They are found in the Atlantic lowlands of eastern Mexico and Central American countries including Guatemala, Honduras, Belize, Nicaragua, Panama and Costa Rica. It's also found in the northern regions of South America, including Ecuador, Colombia, and Venezuela. The fer-de-lance is the only snake in the genus Bothrops found on the island of Trinidad.
Their preferred habitats include all moist environments located at low to middle elevations up to 2,000 ft (600 m) like tropical rainforests. But it can also be found in other habitats including lowlands to lower mountainous regions, thorn forest or pine savannah near to rivers, streams or lakes or in drier parts of tropical deciduous forests and Mexico's cloud forests.
The fer-de-lance or terciopelo can also be found at much higher elevations, for instance in Mexico and Central America it's found anywhere from sea level up to 3,900 to 4,300 ft (1,200 to 1,300 m). Although they tend to avoid drier areas with strong seasonal dry periods, adult specimens may be found in desert areas.
And in South America, it is found even at higher elevations up to 8,200 ft (2,500 m) in Venezuela and 8,660 ft (2,640 m) in Colombia. They will also readily occupy newly cleared land for agricultural areas or plantations.
It's a very adaptable species, capable of thriving in nearly all habitats, and for that, it is one of the most abundant pit viper species in the world. The fer-de-lance is also very often found near human habitations, for this reason, these snakes are considered even more dangerous to humans than other venomous snake species.
The common name fer-de-lance from the French was originally used to refer to the Martinique lancehead (Bothrops lanceolatus) found on the island of Martinique in the West Indies.
But in North America, the name fer-de-lance is often used to refer to snakes of the genus Bothrops, like the common lancehead (Bothrops atrox).
Strangely within the countries it inhabits the name fer-de-lance isn't used, these snakes are known by many other common names.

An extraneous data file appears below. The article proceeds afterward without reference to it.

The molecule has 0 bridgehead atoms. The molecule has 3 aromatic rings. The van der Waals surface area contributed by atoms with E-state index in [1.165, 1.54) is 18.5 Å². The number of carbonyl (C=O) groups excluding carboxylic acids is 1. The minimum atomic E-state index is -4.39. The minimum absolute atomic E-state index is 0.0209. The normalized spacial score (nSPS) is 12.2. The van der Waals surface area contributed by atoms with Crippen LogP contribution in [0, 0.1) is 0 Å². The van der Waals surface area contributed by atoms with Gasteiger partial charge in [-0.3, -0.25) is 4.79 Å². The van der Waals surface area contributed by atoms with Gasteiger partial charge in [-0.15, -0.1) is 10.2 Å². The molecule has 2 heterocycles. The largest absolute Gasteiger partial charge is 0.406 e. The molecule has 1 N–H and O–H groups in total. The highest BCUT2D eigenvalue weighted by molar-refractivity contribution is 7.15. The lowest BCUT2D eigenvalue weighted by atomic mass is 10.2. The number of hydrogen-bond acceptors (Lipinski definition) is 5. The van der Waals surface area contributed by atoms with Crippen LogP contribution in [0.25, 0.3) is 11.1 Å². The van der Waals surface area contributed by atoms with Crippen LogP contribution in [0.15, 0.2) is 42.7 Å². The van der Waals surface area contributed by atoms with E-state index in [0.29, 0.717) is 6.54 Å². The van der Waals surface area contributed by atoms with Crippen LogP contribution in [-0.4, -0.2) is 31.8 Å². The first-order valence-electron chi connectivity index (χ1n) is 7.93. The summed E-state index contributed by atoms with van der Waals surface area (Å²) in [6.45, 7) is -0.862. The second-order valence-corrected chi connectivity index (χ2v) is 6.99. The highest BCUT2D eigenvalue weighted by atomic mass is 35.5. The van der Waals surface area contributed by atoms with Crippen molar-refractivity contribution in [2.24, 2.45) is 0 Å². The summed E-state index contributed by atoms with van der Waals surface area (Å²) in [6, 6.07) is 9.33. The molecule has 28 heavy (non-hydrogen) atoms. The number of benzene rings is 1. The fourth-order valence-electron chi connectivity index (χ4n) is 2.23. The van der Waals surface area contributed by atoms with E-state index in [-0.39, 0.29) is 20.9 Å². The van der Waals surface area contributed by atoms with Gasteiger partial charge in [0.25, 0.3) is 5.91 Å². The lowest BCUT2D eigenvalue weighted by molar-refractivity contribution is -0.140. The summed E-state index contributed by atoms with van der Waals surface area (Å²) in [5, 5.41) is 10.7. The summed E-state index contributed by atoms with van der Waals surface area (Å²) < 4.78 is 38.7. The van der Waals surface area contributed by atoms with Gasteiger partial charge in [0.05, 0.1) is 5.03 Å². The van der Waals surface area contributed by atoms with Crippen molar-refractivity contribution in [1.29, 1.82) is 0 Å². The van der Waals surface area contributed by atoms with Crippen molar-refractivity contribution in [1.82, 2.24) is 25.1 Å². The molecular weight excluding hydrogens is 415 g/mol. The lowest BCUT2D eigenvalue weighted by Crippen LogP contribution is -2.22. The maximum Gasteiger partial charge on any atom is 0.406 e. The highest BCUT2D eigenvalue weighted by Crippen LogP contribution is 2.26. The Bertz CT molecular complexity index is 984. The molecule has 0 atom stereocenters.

Among those common names are terciopelo (velvet in Spanish), barba amarilla ("yellow beard") in Guatemala and Honduras, taya equis in Colombia, cuaima in Venezuela, equis in Ecuador and Panama and nauyaca in México. Probably the strangest name is "yellow-jawed tommygoff" or sometimes simply "Yellowjaw" or "Tommy Goff" used in Belize.
Like other snakes in the genus Bothrops the fer-de-lance as a broad, flattened head which very distinct from the body. The head is usually a medium to dark brown color but it can even be black, and sometimes have occipital blotches or streaks more or less distinct.
The fer-de-lance typically measures from 4 to 6 ft (1.2 to 1.8 m) in length and may weigh up to 13 pounds (6 kg). Females are much larger than males and have thicker and heavy bodies sometimes reaching up to 10 times the size of males.
Although no subspecies are currently recognized, they were formerly regarded as a subspecies of common lancehead (Bothrops atrox) and is many times still confused with it.
Venom / Bite
The fer-de-lance is the main cause of snakebite incidents within its range and bite symptoms include local pain, severe swelling, numbness, nausea, vomiting, blistering, bruising, and necrosis. They have a very potent and fast acting hemotoxic venom.
They are considered the most dangerous snake species in Costa Rica, responsible for almost half of all snakebites and 1/3 of all hospitalization cases. Many people are killed each year within its range by the fer-de-lance.